In his second State of the State address, Gov. Josh Green focused on West Maui recovery efforts following a devastating wildfire, warning of a ban on short-term vacation rentals as more permanent housing is sought for those displaced by the deadly Lāhainā blaze.
“There are 27,000 short-term rental units on Maui alone, and — if we can dedicate just 10% of these homes to displaced Lāhainā families — we can house them all,” the governor said Monday morning.
On Aug. 8, 2023, a wildfire with hurricane-force winds ripped through the old fishing village razing it to the ground. At least 100 people died and thousands of families were displaced.
Despite the tragedy on Maui, Green said the state came together to support each other. As a result, he reports that the state of Hawai‘i is strong.
During his address, Green highlighted his Maui Interim Housing Plan, a $500 million initiative to create a pool of more than 3,000 housing units for at least 18 months. The collaborative effort had the goal of moving all displaced families from short-term hotels into long-term housing by July 1 with most households moving in by March 1.
In the coming weeks, the first shipment of modular transitional homes will begin to arrive in Maui as part of our Department of Human Services housing initiative — which will add 480 temporary homes, to help provide people with a sense of stability and security as the state implements further long-term housing plans.
Green is asking short-term vacation rental property owners to make their properties available to those displaced. If not enough people participate, the governor said he will be forced to declare a ban on all short-term vacation rentals in Maui starting March 1.
The state will cover fair market value of each rental for two years and property tax exemption for 18 months to those who participate.
“This is the right thing to do — and I urge you to join us,” Green said.
Those interested in participating are asked to email [email protected].
The governor pledged to sign into law, any bill to help move short-term rentals and vacant investment properties owned by non-residents, into the local housing market to increase supply and bring down prices for Hawai‘i families.
Right now, Green said, 52% of all short-term rentals in Hawai‘i are owned by non-state residents, and 27% of short-term rental owners own 20 or more units.
“Our housing crisis affects not only low-income families who may qualify for subsidized public housing, but also middle-class residents who earn too much to qualify for help, but too little to afford to buy or rent in the current housing market,” Green said. “Local families are being squeezed out of the housing market as 30-year mortgage rates hover around 7% — and median home prices remain way too high for many.”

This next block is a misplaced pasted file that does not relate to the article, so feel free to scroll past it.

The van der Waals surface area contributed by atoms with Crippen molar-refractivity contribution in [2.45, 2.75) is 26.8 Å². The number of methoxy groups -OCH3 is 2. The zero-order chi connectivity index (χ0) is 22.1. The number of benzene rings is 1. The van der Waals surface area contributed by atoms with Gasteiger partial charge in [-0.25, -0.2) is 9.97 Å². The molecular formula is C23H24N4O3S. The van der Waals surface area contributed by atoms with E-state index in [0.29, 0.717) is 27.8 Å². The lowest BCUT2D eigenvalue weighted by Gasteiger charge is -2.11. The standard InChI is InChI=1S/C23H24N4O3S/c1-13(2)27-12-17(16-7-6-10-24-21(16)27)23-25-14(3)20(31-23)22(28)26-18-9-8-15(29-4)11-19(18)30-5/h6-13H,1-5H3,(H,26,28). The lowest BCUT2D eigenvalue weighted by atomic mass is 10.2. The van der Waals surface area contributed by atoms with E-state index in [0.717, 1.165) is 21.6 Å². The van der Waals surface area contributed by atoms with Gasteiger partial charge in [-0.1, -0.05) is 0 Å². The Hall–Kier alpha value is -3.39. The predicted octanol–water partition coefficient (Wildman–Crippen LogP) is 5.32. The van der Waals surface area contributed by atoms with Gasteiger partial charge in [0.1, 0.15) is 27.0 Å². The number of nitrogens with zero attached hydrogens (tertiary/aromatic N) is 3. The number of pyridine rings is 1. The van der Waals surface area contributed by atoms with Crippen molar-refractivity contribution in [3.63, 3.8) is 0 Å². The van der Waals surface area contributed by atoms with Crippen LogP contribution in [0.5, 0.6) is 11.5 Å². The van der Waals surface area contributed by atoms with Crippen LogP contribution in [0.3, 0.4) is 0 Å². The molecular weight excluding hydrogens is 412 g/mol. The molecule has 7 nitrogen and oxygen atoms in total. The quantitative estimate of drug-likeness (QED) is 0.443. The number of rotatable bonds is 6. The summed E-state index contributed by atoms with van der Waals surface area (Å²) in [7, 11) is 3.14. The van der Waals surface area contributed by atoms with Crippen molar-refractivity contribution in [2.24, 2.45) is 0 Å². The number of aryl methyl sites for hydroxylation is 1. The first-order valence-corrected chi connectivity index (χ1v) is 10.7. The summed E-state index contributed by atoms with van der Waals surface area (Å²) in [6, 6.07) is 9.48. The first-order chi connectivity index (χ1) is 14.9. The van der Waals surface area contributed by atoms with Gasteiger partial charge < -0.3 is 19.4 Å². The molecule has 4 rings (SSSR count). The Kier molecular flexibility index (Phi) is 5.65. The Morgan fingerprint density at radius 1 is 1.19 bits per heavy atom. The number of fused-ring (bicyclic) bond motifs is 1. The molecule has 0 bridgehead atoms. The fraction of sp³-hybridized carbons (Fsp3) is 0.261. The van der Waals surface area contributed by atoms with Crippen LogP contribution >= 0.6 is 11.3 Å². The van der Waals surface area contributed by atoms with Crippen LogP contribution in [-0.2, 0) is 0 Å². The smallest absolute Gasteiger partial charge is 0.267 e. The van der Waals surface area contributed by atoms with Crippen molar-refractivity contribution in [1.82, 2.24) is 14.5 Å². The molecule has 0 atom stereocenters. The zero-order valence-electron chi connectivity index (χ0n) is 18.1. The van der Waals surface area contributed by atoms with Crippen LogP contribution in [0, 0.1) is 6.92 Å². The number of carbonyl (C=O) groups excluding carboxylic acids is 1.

The governor’s supplemental budget for fiscal year 2025 alone places a huge emphasis on infrastructure and housing, with requests totaling $373 million.
The governor said his team crafted a landmark piece of legislation that will provide tax amnesty to any owner of a short-term rental who chooses to sell it to help the state with Hawai‘i’s housing crisis.
“A sale of this kind — to an ‘owner-occupier’ local family, or to someone who turns the home into a long-term rental for a local family — will be exempted from capital gains tax, conveyance tax, and general excise tax,” Green said.
This “House Hawai‘i’s ‘Ohana” plan would start this fall and last 24 months. During this tax amnesty period, Green said he would personally encourage short-term rental owners from around the world to sell their properties back to Hawai‘i families.
Green also spoke about health care. On Sept. 9, his administration helped create a loan repayment program with JABSOM, the Healthcare Association of Hawai‘i, the State Department of Health to keep health professionals in the state.
This year, Green said they are placing an extra emphasis on selecting mental health and addiction treatment professionals to address heightened concerns that have arisen from the COVID era and the disaster on Maui.
“This initiative will help ensure that rural and under-served communities across our state have access to the healthcare providers that they need — and within five years, Hawai‘i will be the only state in the nation without a shortage of doctors, nurses, or social workers,” Green said.
Green also plans to address homelessness.
To help alleviate the suffering of homelessness in our neighborhoods, Green proposes building as many as 20 new kauhale communities across the state, to reduce homelessness by 50% by 2026.
He plans to address the cost of living, gun violence and Red Hill.
He also proposed a $25 climate impact fee to visitors when they check into a hotel or short-term rental, which would generate $68 million. Money would be invested into beach preservation, fire breaks, and other prevention measures to help the state avoid tragedies like the one last year in Maui.
“I believe in my heart this is not too much to ask of our visitors,” Green said.